#subscribeButton { align: float right; font-size: 100%; background-color : green; color: white; height : 30px; width: 225px; padding-left:0 border-top: 1.75px solid #999999; border-bottom: 1.75px solid #999999; border-left: 1.75px solid #999999; border-right: 1.75px solid #999999; -moz-border-radius: 8px; -webkit-border-radius: 8px;} submit { border: none; margin: 0; padding: 90; background-color: green; }


Retirement Savings

Should Women Receive Retirement Income Subsidies?

Income inequality is a huge social and political issue this year. But just two years ago it was gender equality grabbing the headlines. It was then that the dual and dueling messages of two Ivy League-educated, wealthy, women received a lot of attention. Sheryl Sandberg wrote the blockbuster book Lean In… and Anne-Marie Slaughter wrote “Why Women Still Can’t Have It All,” for The Atlantic. Both touched on the difficulties of achieving work-life balance, pay equity and the impact of entering and exiting the workforce. Neither specifically discussed the impact of gender income inequality on women’s retirement income. But it is a conversation worth having.

Earnings Have A Real Impact On Retirement Savings

Most people are familiar with the equal pay for equal work efforts—the latest being the Paycheck Fairness Act. They are aware of the often-cited statistic that women who work full-time earn on average 77 cents for each dollar men earn. They may also know some of the reasons why the gender pay gap exists, including but not limited to:

  • More men choose higher paid professions like engineering and finance
  • More men negotiate raises and promotions than women
  • More women leave the workforce to take care of family
The bottom line is despite the reasons for the gender income equality gap; the result is that women have lower retirement savings than men because saving for retirement is linked to earnings. Social security benefits are based on average lifetime earnings. Defined benefit pension plan benefits are based on earnings and years of service from a specific job. And the ability to save for retirement and receive employer-matching contributions is also impacted by earnings.

A Solution to Women’s Retirement Savings Problem Continue Reading...

Saving For Retirement Shouldn't Be So Scary


I am a huge proponent of promoting the importance of saving for retirement. But I’m nothing like the austere champions of saving that berate the public for not saving, actually investing, enough or at all. Or who label them financially illiterate because the concept of compound interest won’t sink in. I understand why saving for a distant life is a hard message to hear for many people. I also understand why people fear investing as a way to save for retirement.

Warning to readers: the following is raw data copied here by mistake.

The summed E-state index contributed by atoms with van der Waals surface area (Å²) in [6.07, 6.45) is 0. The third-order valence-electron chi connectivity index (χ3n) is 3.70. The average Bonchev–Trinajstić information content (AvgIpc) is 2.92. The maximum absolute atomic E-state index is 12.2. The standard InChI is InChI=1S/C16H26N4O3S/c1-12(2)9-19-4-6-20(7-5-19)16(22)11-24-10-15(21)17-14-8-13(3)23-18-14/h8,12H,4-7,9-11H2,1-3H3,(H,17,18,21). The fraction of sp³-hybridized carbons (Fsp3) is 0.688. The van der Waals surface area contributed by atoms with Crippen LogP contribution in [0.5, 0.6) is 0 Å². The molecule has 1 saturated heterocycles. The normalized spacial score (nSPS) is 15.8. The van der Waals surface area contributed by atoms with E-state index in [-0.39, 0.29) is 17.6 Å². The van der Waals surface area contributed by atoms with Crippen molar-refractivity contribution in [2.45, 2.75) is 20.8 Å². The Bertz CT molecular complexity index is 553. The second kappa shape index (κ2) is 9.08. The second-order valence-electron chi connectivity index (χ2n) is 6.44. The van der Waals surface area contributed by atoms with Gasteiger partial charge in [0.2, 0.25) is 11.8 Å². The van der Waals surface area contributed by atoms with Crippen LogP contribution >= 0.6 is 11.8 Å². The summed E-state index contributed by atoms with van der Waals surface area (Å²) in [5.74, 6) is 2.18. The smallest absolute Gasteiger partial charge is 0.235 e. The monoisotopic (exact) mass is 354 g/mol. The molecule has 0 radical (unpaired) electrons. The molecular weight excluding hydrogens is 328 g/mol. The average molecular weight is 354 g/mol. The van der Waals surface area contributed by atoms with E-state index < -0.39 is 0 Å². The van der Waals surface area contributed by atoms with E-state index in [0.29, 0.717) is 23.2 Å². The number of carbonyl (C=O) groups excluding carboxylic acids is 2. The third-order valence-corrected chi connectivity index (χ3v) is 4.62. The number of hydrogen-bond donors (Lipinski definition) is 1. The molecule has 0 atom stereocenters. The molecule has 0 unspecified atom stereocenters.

Aside from being deliberately confusing, investing is risky. This risk is so often downplayed by the usual responses of:

  • think long-term
  • focus on your goals
  • you only lose if you sell
  • focus on monthly income
  • don’t focus on the accumulated amount
But what if your retirement is in the short-term like it was for a friend of mine who had the misfortune of being in her early 70s and ready to retire in 2009. Her workplace retirement investment account decreased in value by about 25%. It’s hard not to focus on the fact that your retirement account declined by a multiple of six figures.

I know a lot of financial types will have an appropriate industry response about how she could recover her losses by keeping some of her money in the market because she didn’t need it all at once. But these folks miss the point. That 25% loss was a huge number. A psychologically unforgettable number… So huge that it made me rethink my sunny “but it’s for the long-term” response I am always quick to give to reluctant retirement investment plan participants.

And now with the financial markets having a lackluster 2015 and a horrible five trading days in a row, my friend’s story is fresh in my mind because I’m six years older. Six years
Continue Reading...

Low Income Workers Need Real-life Retirement Saving Solutions


Almost all the articles lamenting the sad state of retirement savings in America focus on the averages. The average annual income of savers… The average retirement account balance… The average retirement account balance by gender, age, income level... Not surprisingly, the solutions they propose to solve the “retirement savings crisis” are for the average person.

The advice typically goes something like this:

  • Create a budget or savings plan
  • Save more, spend less
  • Participate in your workplace retirement plan
  • Contribute enough to get the full employer match
  • Increase your savings overtime
This average advice is not very helpful for many workers, especially low-income workers. Fortunately, a few publications do provide specific advice to this subgroup of retirement savers. For example, U.S. News and World Report produces an annual article on how low-income households can save for retirement. The usual suspects are always on the report, like creating an emergency fund and making saving automatic. Which makes me wonder what the author’s definition of low-income is and if she or he spoke with any low-income people before coming up with these suggestions. However, there are items on the list that I really like and support. For example, according to the U.S. News and World Report annual list, low-income workers can increase their retirement savings by:

  • Saving all or part of their tax refund or annual bonus
  • Claim tax breaks when they do save for retirement (e.g., SAVER’s tax credit)
  • Delay retirement
  • Delay claiming Social Security benefits
  • Pay attention to plan fees
But with average annual pay increases (since we’re talking averages) around 3%, how realistic is even this advice rom U.S. News and World Report and others?

More Money And A Better Retirement Plan Continue Reading...